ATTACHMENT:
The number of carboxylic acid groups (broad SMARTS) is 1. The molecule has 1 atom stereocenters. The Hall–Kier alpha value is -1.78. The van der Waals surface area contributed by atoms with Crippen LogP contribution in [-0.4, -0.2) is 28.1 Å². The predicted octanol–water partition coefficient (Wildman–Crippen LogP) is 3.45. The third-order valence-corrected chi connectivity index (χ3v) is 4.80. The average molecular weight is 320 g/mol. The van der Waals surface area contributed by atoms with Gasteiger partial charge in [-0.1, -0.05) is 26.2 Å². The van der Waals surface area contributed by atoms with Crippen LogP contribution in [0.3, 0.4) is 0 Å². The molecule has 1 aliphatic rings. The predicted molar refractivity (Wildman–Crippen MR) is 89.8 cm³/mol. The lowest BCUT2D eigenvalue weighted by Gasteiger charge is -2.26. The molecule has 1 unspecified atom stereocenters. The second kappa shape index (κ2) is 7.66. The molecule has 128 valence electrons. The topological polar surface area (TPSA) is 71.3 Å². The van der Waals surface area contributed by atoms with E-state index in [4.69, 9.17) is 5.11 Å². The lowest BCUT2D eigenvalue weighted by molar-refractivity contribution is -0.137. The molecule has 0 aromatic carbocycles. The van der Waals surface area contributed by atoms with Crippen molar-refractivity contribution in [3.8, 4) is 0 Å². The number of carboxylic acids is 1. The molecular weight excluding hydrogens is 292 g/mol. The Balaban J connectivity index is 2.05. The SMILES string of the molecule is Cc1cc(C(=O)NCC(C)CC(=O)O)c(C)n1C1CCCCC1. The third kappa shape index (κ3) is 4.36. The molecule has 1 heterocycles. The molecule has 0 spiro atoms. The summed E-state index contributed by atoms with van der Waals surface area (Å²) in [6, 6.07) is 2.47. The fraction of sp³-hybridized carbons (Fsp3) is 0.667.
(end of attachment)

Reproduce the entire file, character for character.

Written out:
The number of carboxylic acid groups (broad SMARTS) is 1. The molecule has 1 atom stereocenters. The Hall–Kier alpha value is -1.78. The van der Waals surface area contributed by atoms with Crippen LogP contribution in [-0.4, -0.2) is 28.1 Å². The predicted octanol–water partition coefficient (Wildman–Crippen LogP) is 3.45. The third-order valence-corrected chi connectivity index (χ3v) is 4.80. The average molecular weight is 320 g/mol. The van der Waals surface area contributed by atoms with Gasteiger partial charge in [-0.1, -0.05) is 26.2 Å². The van der Waals surface area contributed by atoms with Crippen LogP contribution in [0.3, 0.4) is 0 Å². The molecule has 1 aliphatic rings. The predicted molar refractivity (Wildman–Crippen MR) is 89.8 cm³/mol. The lowest BCUT2D eigenvalue weighted by Gasteiger charge is -2.26. The molecule has 1 unspecified atom stereocenters. The second kappa shape index (κ2) is 7.66. The molecule has 128 valence electrons. The topological polar surface area (TPSA) is 71.3 Å². The van der Waals surface area contributed by atoms with E-state index in [4.69, 9.17) is 5.11 Å². The lowest BCUT2D eigenvalue weighted by molar-refractivity contribution is -0.137. The molecule has 0 aromatic carbocycles. The van der Waals surface area contributed by atoms with Crippen molar-refractivity contribution in [3.8, 4) is 0 Å². The number of carboxylic acids is 1. The molecular weight excluding hydrogens is 292 g/mol. The Balaban J connectivity index is 2.05. The SMILES string of the molecule is Cc1cc(C(=O)NCC(C)CC(=O)O)c(C)n1C1CCCCC1. The third kappa shape index (κ3) is 4.36. The molecule has 1 heterocycles. The molecule has 0 spiro atoms. The summed E-state index contributed by atoms with van der Waals surface area (Å²) in [6, 6.07) is 2.47. The fraction of sp³-hybridized carbons (Fsp3) is 0.667.